There’s a lot of this housing going up all over Los Angeles. Boxy, modular, poured concrete or stucco with some kind of horizontal wood feature set against a tiled entranceway.
This looked sharp and fresh half a dozen years ago but is entirely predictable now. I’m not saying it doesn’t look good. I’m wondering how it will look 30 years hence. Will we look upon this housing stock the way we look at 70’s kitsch today? As an eyesore?
Or will it fall into some oddball historical cul-de-sac like the once-modernist work of Richard Neutra, admired by preservationists, but neglected by owners?
Is Craftsman and Mission style architecture the only native California form which will stand the scrutiny of the ages? Which will be both loved and lived in?
Here, a short walk from the orchard that is now the Northridge mall, Ayn Rand wrote much of her magnum opus Atlas Shrugged. There she is on the upper right, Alisa Zinov’eyvna Rosenbaum of St. Petersburg, Russia, with her signature bobbed hair, holding court behind a moat designed by Richard Neutra. That’s Tampa Blvd. in the background, lined with eucalyptus trees, the farmer’s windbreak of yore.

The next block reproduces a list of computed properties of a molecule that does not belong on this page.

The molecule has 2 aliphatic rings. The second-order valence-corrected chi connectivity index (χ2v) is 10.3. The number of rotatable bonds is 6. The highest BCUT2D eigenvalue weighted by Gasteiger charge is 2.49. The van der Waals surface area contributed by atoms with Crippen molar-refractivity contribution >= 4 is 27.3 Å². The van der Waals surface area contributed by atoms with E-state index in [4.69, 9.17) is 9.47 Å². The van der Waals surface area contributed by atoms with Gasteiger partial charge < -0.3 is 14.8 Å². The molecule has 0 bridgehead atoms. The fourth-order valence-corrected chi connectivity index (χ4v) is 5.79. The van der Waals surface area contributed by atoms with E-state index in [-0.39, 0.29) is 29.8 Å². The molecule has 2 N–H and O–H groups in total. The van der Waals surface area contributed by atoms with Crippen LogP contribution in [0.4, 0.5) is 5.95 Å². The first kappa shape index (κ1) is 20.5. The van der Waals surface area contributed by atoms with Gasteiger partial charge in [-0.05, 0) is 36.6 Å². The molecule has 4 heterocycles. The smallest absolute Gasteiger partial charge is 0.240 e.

Rand came to the Valley as a screenwriter for hire and an intellectual curiosity piece. She left with the manuscript of perhaps the most influential book of the 20th century, if reader’s polls are to be believed. Among the eucalyptus and the koi and the orange trees and occasionally Barbara Stanwyck on horseback, Rand composed the epic of John Galt, and the philosophy of Objectivism, aided by dexedrine and a thousand packs of cigarettes.
Serious People smoked then. Without a cigarette, you were naked. You lacked the baton with which to conduct the orchestra of your obsessions.
Rand returned to New York. Following publication, people came to sit at her feet and touch the hem of her garment. A chosen few were invited beneath the folds for further study. She was the closest thing to an intellectual rock star you could be in this country -as a woman, that is- and she behaved accordingly.
The house, built in 1935 for the film director Joseph Von Sternberg, was a modernist showcase of steel, concrete and glass…water-cooled by the moat. It was razed in 1971 to make room for, well, you can guess.